TopolandiaManuel Barrantes (b. ca. 1952)
San Pedro, San José, Costa Rica
Barrantes offers guided tours to school groups and others in order to teach visitors about geography and archeology. These tours – which are obligatory for viewing the site – can last 1 -2 hours and include some 400 running meters of the cave. An above-ground restaurant serves local specialties to complement a visit. Reservations for the tour of Topolandia are recommended.
About the Artist/Site
Topolandia – which is a Spanglish word based on topo – or mole – consists of twelve interconnected tunnels that have been joined together to form a subterranean home, created over a period of twelve years (to date) by Manuel Barrantes. At the beginning Barrantes was derided and denounced by his neighbors to the police, but as he was working on his own property without making noise or harming anyone, the police were powerless to stop him under local laws. After a couple of years, as the complaints still came in, the police sent in geologists to review his work. Spending some four years testing his excavations, they came to understand it as a stable and secure subterranean refuge, and formally approved his efforts. Nevertheless, it is only in the last three years or so that he – while still known as El Hombre Topo [the Mole Man] – has become admired for what he has accomplished, a result of numerous news and television stories that began to appear on his work. The neighbors’ complaints have now stopped.
In the same manner as other builders who have chiseled out stone by hand with shovels and picks to create living spaces within rocks or in subterranean areas (such as Lino Bueno in Spain or Baldessare Forestiere in California), Barrantes found that the surrounding material of volcanic rock and red soil provides not only an insulated and therefore temperate climate year-round, but also cuts down on noise and air pollution and provides a secure and cozy living space. Barrantes has also noted that it provides protection against earthquakes, acid rain, and the effects of global warming; these positive ramifications were also confirmed by the visiting geologists.
Barrantes was born in Costa Rica’s capital, San José, the oldest of four children. As a young man without higher education, he worked as a printmaking lithographer, and was very involved in the graphic arts. He was inspired to build underground after traveling as a young backpacker in 1974; during his visits to some 17 European and South American countries during that time, he worked as a miner and thus learned how to excavate caves. He also saw other cave dwellings during that time and immediately grasped the advantages. He thought he would start by building a “little cabin,” but Topolandia has become his life’s work.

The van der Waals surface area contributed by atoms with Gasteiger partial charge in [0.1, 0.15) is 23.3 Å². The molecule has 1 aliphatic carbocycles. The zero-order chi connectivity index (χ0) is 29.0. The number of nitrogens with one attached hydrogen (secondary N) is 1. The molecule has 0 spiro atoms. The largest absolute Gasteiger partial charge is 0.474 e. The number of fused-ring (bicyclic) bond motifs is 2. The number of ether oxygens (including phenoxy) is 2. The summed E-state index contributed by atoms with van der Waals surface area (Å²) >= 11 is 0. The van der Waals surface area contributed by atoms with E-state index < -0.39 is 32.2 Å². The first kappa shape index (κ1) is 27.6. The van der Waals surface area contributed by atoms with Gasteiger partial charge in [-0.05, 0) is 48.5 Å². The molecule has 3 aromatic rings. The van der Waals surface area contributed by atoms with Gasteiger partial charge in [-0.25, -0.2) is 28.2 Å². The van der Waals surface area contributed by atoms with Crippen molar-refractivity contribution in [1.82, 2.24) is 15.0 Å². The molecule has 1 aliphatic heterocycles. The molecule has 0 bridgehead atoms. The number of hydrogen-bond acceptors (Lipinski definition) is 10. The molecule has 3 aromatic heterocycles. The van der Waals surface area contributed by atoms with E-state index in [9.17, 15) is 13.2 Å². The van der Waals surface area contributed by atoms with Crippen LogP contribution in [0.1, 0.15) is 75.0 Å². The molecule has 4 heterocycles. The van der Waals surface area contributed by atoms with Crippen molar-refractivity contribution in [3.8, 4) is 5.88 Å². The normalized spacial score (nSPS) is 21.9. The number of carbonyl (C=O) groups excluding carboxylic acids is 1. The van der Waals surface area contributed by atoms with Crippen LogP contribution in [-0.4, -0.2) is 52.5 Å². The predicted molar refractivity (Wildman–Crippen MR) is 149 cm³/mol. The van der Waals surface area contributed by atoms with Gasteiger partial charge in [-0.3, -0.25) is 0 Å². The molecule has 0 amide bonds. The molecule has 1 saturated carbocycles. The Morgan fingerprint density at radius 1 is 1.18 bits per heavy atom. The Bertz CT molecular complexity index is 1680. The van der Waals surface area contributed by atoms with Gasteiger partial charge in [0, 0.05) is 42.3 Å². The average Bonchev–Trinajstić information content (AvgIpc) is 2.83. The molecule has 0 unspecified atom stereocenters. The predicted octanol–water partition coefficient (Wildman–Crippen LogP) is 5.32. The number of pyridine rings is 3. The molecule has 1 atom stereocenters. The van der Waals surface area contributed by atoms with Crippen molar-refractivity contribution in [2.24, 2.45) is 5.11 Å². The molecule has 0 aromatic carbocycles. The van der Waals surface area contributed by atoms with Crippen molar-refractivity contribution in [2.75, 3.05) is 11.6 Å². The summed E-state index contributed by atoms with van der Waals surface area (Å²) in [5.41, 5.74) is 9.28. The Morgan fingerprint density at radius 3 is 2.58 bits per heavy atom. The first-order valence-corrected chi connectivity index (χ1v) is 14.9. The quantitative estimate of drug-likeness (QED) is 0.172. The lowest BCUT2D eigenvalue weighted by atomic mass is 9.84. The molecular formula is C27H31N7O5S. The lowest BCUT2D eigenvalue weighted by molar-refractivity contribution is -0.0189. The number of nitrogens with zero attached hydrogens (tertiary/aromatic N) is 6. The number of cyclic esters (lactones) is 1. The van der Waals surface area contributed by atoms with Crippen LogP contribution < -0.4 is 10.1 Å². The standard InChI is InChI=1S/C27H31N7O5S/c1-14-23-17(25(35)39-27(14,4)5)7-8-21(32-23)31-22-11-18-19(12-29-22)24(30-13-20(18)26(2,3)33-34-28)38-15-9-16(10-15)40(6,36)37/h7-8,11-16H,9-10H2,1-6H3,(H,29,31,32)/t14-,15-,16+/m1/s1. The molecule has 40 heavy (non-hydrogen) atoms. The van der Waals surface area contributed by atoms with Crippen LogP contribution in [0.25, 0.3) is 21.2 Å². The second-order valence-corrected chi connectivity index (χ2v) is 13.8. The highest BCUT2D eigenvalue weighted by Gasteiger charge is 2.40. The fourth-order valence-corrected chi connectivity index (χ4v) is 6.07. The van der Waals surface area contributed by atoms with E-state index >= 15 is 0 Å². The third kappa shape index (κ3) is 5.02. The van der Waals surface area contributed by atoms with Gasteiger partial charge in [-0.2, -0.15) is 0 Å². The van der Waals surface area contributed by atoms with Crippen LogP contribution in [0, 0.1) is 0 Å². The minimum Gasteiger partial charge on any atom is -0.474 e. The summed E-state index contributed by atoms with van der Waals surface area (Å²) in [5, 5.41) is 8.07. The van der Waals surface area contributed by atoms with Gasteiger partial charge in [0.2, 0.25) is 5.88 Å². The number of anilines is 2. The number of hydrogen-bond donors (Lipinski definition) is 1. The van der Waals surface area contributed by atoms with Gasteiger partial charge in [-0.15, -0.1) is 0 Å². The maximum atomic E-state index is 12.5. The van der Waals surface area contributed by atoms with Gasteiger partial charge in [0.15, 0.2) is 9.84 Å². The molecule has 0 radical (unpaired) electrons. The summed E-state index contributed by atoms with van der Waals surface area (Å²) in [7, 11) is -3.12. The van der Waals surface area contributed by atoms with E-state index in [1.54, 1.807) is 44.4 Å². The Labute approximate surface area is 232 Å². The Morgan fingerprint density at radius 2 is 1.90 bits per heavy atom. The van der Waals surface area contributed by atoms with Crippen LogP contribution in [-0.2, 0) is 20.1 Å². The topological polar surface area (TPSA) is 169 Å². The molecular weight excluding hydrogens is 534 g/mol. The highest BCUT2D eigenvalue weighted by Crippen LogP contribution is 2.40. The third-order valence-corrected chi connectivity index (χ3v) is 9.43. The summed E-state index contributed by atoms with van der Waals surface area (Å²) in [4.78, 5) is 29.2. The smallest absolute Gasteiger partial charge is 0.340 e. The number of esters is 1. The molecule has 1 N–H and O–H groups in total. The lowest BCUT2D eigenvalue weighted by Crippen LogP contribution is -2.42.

Barrantes began to excavate his home around 2004, using only hand tools such as picks and shovels, and removing the excess dirt and rock with simple carts and pails. He never used any kind of dynamite or other explosive devices, nor did he use any machines. Nevertheless, through his handwork he has been able to complete a complex series of tunnels and rooms, some parts of which are 63 feet deep underground. The underground complex currently includes three bedrooms, a meditation room with a capacity of 25 people, bathrooms, and various eating and living rooms. Beds and tables are also carved from the surrounding rock, and there is fresh running water, electricity, and telephone service within. Collections of antiquities and curiosities adorn some of the walls, while others feature bas-relief sculptures carved from the background stone and painted bright colors. Some are amusing references to popular culture characters – including the Flintstone family – but there is also a reclining skeleton, several celestial bodies, and many depictions of the variety of flora and fauna for which Costa Rica is famous. Several portals – defined on the outside by painted figural or architectural images – provide access to different parts of the site. His initial intention was only to build a subterranean house for himself and his family; he never realized that it might become a tourist attraction and be of interest to so many people.
Vaunted as the first House Cave in Central America, as well as the first subterranean archeological museum in Costa Rica, Barrantes offers guided tours to school groups and others in order to teach visitors about geography and archeology. These tours – which are obligatory for viewing the site – can last 1 -2 hours and include some 400 running meters of the cave. An above-ground restaurant serves local specialties to complement a visit. Reservations for the tour of Topolandia are recommended.
~Jo Farb Hernández, 2016
Map & Site Information
San Pedro, San José cr
Latitude/Longitude: 9.9301517 / -84.0511025
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